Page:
Intractable Rare Dis Res. 2021;10(3):198-201. (DOI: 10.5582/irdr.2021.01055)
One-year follow-up of thyroid function in 23 infants with Prader- Willi syndrome at a single center in China
Yang M, Ye J, Han LS, Qiu WJ, Yu YG, Gu XF, Zhang HW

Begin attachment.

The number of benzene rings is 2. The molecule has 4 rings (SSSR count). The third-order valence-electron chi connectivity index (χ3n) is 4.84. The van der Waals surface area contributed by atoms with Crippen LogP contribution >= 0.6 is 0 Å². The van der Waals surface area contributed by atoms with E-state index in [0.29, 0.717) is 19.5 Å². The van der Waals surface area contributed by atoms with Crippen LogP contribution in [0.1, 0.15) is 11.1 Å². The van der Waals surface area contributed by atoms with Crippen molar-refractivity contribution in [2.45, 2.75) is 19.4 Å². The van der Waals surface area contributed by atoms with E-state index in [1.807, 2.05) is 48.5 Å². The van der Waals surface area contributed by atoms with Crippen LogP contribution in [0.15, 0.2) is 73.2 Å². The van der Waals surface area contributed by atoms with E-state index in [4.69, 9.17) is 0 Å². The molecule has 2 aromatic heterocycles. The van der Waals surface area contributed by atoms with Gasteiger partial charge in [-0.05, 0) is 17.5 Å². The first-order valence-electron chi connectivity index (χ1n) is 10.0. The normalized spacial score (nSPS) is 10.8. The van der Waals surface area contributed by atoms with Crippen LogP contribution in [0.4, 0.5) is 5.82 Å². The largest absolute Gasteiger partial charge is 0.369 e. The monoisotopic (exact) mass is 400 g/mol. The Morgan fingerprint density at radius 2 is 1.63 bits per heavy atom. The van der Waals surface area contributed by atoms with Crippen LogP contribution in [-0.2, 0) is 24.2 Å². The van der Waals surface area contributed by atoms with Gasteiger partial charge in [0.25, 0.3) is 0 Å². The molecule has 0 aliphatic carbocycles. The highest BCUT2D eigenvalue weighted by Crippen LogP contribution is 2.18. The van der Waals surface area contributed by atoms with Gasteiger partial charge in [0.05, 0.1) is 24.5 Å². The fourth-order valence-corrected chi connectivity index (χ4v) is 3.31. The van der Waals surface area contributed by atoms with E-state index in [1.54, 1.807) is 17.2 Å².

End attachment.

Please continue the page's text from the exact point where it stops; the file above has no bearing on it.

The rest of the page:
Endocrine disorders are common in patients with Prader-Willi syndrome (PWS). Whether hypothyroidism is present in patients with PWS, and especially infants and young children, remains unclear. The aims of this study were to evaluate thyroid function in patients with PWS, to assess the prevalence of thyroid dysfunction, and to evaluate the effect of growth hormone on thyroid function. Subjects were 23 patients with PWS ages 3 months to 3 years who were followed for up to one year. Four patients were lost to follow-up after the first visit. The remaining 19 patients were treated with recombinant human growth hormone (rhGH). PWS was diagnosed based on a genetic analysis. Free thyroxine (FT4), free triiodothyronine (FT3), and thyroid-stimulating hormone (TSH) levels were evaluated before and after growth hormone treatment. A total of 9 patients (9/23 = 39.1%) developed abnormal thyroid function. Five out of 23 patients (21.7%) had abnormal thyroid function before growth hormone treatment. Four patients developed thyroid dysfunction during the 3- to 9-month period of rhGH treatment. Of the 9 patients with abnormal thyroid function, 7 (5 boys, 2 girls) had central hypothyroidism, and the other 2 patients had subclinical hypothyroidism. TSH levels were higher in patients with PWS due to maternal uniparental disomy (UPD) than in patients with PWS due to a 15q11-q13 deletion. The prevalence of hypothyroidism was high in infants and young children with PWS. Thyroid function should be regularly monitored in patients with PWS at both diagnosis and follow-up.